The omnipresent smartphones and laptops that hold distant friends together also, paradoxically, may have helped pull them apart. Some of this was just a numbers game. How many people can you fit onto a group text without it turning into chaos. Five? Seven? Not everyone will make the cut.
WHERE ARE YOUR FRIENDS TONIGHT?
But what about our closest friends? Shenton Way types often talk about a “flight to quality”, the tendency of investors to abandon riskier, less established stocks for blue chips during a crisis.
The same might be said about friendships during the pandemic, as we winnowed our portfolio of friends down to known quantities.
Personal tragedy, in a year full of them, sometimes had the same effect. “I always kept my wider web around me as a safety net, just in case,” said Amy Lin, 31, a schoolteacher in Canada.
In August, she lost her husband suddenly, to a non-COVID-related illness. In the month following her loss, Lin, said, “I had to make very specific choices about who I spent time with, and the people that I did spend time with have had to carry a really big weight in terms of my grief”.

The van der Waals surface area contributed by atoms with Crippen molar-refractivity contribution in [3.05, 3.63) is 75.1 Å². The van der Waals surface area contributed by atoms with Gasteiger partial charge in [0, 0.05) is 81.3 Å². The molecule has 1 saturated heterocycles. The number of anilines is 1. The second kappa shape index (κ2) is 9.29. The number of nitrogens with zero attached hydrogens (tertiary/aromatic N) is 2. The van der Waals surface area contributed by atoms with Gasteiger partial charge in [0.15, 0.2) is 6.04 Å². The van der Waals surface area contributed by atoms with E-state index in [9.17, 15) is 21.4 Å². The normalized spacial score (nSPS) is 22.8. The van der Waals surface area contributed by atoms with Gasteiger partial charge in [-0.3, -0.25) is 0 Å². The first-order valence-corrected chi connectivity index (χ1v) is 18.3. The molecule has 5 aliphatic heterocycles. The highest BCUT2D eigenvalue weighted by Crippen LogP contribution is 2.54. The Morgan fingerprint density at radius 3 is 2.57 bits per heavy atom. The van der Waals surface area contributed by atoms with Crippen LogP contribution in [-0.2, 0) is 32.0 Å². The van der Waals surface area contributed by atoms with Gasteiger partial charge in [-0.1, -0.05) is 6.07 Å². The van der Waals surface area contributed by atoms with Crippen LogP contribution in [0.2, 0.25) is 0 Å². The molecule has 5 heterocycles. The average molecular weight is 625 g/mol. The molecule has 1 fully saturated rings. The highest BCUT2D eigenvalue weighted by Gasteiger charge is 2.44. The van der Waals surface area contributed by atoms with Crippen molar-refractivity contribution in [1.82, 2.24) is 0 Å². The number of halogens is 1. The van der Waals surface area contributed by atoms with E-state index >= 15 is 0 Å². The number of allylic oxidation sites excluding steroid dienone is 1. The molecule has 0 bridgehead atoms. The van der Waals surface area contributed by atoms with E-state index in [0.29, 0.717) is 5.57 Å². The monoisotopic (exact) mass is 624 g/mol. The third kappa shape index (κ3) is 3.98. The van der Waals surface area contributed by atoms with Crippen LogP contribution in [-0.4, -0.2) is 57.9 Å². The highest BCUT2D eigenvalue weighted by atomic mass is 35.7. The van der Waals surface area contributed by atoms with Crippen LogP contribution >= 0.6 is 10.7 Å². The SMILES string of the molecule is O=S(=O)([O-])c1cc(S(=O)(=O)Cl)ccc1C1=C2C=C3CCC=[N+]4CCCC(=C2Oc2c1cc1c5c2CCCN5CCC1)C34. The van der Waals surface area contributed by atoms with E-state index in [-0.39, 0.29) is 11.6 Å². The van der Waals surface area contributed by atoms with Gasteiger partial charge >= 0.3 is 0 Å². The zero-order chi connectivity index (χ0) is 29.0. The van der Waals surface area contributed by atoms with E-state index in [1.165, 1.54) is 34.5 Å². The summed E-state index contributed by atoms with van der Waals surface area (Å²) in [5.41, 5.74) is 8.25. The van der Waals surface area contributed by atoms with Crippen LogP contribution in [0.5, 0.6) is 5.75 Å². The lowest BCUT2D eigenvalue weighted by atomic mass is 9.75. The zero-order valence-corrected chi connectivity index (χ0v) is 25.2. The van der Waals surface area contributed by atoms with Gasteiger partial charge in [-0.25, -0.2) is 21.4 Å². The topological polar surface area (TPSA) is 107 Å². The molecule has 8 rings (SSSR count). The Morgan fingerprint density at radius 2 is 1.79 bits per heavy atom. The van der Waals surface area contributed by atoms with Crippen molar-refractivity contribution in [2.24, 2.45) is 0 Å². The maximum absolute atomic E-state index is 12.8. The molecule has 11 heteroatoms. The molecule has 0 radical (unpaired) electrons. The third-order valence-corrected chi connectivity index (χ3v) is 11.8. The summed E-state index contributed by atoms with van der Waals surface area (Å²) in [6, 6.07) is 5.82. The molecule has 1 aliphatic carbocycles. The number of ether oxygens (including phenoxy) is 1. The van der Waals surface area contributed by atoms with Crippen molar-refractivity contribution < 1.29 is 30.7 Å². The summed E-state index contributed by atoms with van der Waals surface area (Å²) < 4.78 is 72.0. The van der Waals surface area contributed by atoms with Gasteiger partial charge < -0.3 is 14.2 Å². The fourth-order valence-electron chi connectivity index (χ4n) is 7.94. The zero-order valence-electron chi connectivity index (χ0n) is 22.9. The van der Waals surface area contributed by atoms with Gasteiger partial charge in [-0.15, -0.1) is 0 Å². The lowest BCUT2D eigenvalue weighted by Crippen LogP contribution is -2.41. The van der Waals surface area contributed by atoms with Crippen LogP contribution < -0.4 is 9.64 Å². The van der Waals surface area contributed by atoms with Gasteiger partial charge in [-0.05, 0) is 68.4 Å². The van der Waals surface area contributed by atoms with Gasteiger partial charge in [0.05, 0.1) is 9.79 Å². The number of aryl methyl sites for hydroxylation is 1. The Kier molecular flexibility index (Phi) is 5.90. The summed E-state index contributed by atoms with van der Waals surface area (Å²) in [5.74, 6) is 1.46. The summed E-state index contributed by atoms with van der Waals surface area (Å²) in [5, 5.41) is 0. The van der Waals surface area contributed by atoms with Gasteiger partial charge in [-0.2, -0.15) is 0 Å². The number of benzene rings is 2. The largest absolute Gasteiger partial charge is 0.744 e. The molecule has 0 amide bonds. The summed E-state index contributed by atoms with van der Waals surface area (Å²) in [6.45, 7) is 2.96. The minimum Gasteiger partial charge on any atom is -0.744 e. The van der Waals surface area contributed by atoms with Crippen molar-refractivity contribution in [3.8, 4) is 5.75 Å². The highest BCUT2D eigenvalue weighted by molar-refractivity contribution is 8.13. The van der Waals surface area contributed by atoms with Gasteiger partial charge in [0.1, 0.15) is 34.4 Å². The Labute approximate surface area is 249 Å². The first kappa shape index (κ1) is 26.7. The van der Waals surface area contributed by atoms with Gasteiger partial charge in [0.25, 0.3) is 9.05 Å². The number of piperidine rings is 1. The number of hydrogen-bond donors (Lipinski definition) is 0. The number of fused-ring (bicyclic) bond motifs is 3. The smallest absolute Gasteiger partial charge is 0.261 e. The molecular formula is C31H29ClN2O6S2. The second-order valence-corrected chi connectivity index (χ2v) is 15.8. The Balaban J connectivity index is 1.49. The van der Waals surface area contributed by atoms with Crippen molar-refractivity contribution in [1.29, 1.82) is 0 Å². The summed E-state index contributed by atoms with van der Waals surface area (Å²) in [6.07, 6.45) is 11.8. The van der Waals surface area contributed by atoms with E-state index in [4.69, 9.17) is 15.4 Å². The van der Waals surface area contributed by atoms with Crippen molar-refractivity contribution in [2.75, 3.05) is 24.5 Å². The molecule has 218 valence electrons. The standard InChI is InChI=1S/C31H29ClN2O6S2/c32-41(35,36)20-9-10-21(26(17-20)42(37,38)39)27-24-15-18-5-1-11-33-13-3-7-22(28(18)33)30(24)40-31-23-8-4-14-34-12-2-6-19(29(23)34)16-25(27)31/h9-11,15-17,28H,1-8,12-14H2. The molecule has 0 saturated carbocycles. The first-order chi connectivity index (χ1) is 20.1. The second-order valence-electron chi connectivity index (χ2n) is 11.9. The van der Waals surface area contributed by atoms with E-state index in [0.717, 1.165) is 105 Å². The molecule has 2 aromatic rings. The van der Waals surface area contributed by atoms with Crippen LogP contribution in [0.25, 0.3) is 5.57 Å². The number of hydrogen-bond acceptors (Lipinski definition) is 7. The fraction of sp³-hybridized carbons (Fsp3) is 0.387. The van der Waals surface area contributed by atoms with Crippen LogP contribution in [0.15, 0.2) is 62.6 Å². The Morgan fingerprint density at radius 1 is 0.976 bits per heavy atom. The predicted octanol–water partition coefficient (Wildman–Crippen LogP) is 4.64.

That included a best friend who drove three hours to pick her up at the hospital where her husband died. And the friends who walked with her in freezing temperatures when she needed to talk. She learned she didn’t need that large acquaintance safety net.
“I don’t know if I would have found this kind of radical friendship without these harrowing circumstances,” she said. “My best friends just so completely showed up.”